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Entrepreneurship in 2015 (Guest Blog by Amy Klimek of ZipRecruiter)

The following guest post comes to us from Amy Klimek, an experienced HR recruiter and VP of Human Resources for ZipRecruiter. Enjoy her insights and expertise on the topic of entrepreneurship. Be sure to visit her author’s bio below to learn more about Amy and her business and to connect!

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Entrepreneurship in 2015

Insights and Encouragement from an Expert

Entrepreneurship is equally rewarding as it is difficult. Though you may be free from the shackles of retail and corporate, such freedom comes with a price. As far as 2015 goes, the time has never been better for you to finally build that start-up you’ve always dreamed of having. Just be sure you understand the responsibility that is inextricably linked to power.

Start It
Too many people talk about their dreams but never act on them. They dedicate hours of the day envisioning that perfect business but never actually take the steps to achieve it only to regret their failure to act in their older years. For most, it’s fear that holds them back. Because we no longer have anything to fear, our mind makes up some that exist outside of our comfort zones. Anything that is not part of what it is used to is deemed impossible and not worth it. If you’re going to successfully start on your own path, it’s time to learn how to overcome that negative voice. Instead, use it to guide what precautionary steps you want to take to give yourself a safety net to fall into should something go wrong.

THE-MOST-DANGEROUS-RISK-OF-ALL

Understand the Competition
Now that you are putting together the research, you will inevitably come across blogs that give you reasons not to go after your dream and, specifically, the dream in your field. They all decry the sheer number of people vying for the same thing as reason enough to give up. Never listen to these people. If you wind up falling down a rabbit hole of negativity, stop researching for the day. What you need to realize is the reality of the situation. Those that generally enjoy what they do will share useful knowledge and be very positive about their accomplishments. The other 90% lack the talent and discipline required to succeed, no matter what credentials they try to throw at you. Instead, focus only on the 10%. These are the experts in their field. Though it will take you years to achieve what they have accomplished, they are great examples to look to for motivation and ideas.

10 Year Rule
Overnight sensations are a dream. The only people that earn this title are children that appear on television shows. What the media never reveals are the years of hard work the professionals put into their craft before they finally caught the public’s attention. Dubbed the “10 year rule”, John Hayes researched this phenomenon by taking the lives of famous artists (think Mozart) and statistically looking at how long it took each of them to begin producing their most famous pieces. In the end, 10 years was the magic number. Each and every master required a decade of dedication to their concentration before major success came into play. You are no different. Accept this and use it when you feel like you should just give up. Success takes time. It is a slow and steady pace that will get you to where you want to be.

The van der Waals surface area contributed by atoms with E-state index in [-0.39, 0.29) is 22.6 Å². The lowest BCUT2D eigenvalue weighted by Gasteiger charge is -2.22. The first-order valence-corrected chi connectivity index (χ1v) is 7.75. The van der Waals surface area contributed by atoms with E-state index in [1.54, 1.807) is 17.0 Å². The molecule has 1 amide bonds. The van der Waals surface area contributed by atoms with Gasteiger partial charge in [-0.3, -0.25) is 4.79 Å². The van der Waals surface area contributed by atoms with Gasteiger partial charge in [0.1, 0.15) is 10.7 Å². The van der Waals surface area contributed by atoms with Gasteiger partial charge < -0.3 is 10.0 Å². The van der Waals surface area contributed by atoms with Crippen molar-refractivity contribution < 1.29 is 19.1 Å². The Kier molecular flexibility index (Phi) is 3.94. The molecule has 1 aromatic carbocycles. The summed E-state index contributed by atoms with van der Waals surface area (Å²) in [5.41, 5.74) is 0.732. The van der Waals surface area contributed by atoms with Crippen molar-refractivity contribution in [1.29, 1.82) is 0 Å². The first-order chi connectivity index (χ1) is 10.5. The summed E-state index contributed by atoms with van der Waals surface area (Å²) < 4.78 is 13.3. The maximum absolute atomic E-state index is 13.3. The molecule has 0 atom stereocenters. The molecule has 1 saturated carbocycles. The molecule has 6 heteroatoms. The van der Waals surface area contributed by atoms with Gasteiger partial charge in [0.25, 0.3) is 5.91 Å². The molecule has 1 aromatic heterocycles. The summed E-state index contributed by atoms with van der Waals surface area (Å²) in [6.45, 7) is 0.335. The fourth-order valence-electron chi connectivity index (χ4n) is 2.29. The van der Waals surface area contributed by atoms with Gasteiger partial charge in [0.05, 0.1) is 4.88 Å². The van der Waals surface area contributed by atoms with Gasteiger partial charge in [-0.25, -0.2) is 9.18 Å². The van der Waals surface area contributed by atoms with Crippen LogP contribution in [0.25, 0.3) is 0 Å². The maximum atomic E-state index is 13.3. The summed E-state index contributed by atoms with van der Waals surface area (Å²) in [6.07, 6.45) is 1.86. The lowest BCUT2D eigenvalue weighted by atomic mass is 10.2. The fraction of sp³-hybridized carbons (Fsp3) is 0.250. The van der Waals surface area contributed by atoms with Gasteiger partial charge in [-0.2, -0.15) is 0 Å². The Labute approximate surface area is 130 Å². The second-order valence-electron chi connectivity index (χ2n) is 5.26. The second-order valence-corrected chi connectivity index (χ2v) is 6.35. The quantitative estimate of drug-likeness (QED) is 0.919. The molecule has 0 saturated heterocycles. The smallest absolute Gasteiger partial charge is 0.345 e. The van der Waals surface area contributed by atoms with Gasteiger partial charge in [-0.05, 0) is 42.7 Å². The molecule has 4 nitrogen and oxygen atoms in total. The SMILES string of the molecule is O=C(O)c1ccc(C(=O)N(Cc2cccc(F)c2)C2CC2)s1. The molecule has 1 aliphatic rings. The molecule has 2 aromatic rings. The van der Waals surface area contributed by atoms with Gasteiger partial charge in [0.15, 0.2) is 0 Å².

Be Flexible
You might be the personality type that obsesses over every little detail, and with a venture into entrepreneurship, you’ve already plotted out every modicum of possibility. Unfortunately, this still won’t be enough to prepare for the future. Think big, plan small. Have a single goal in mind but do not be dead set on the path you take to get there. What may seem like something out of left field could turn out to be a well-placed opportunity that opens even more doors for you. Basically, pursue every avenue. As an entrepreneur, this translates into how you find your first clients. The importance of this lies in a single word: experience. If you haven’t already built a career in the corporate world, you are still young and lacking resume fodder that potential clients use as a means to judge your credibility. In these beginning years, you will not have much behind you and need to be willing to take on projects that don’t fit your ideal match but still bring some value to the brand.

Build What You Believe
As an entrepreneur, the world is your oyster. You are now free to pursue anything. While scary, it is nonetheless a freeing feeling. No longer are you wasting your time for someone else. You are working for you. A popular quote entrepreneurs cite describes that they would rather work 80 hours a week for themselves than 40 hours a week for someone else. When you focus on something that means a lot to you, 80 hours is still not enough time to devote. Yes, there will be days you wake up and wish you could just spend the day in front of the TV, but there are never days where you wake up and want to disappear. The stresses between business and freelance are different in many ways, but at least with freelance, success relies on your ability to work hard.

You Are Accountable
You are accountable for everything that happens, especially if you begin your run with just you heading up the fledgling business. This means that before you start reaching out to clients or hiring others to manage your affairs, you better have your own self-importance under control. Don’t think you can continue to take out your frustrations on others. They will no longer work with you. Don’t assume you can make excuses for a poorly completed project. You were the only one working on it. Instead, turn this accountability into a positive. Use it to continually better yourself and what you offer. If something goes wrong, assess what happened and make notes on how you can avoid the situation in the future. If you feel like berating others, take time away to understand why you are frustrated and what you can do to ease the tension. Turn everything into a learning exercise and you will be amazed at how far you can go on your own.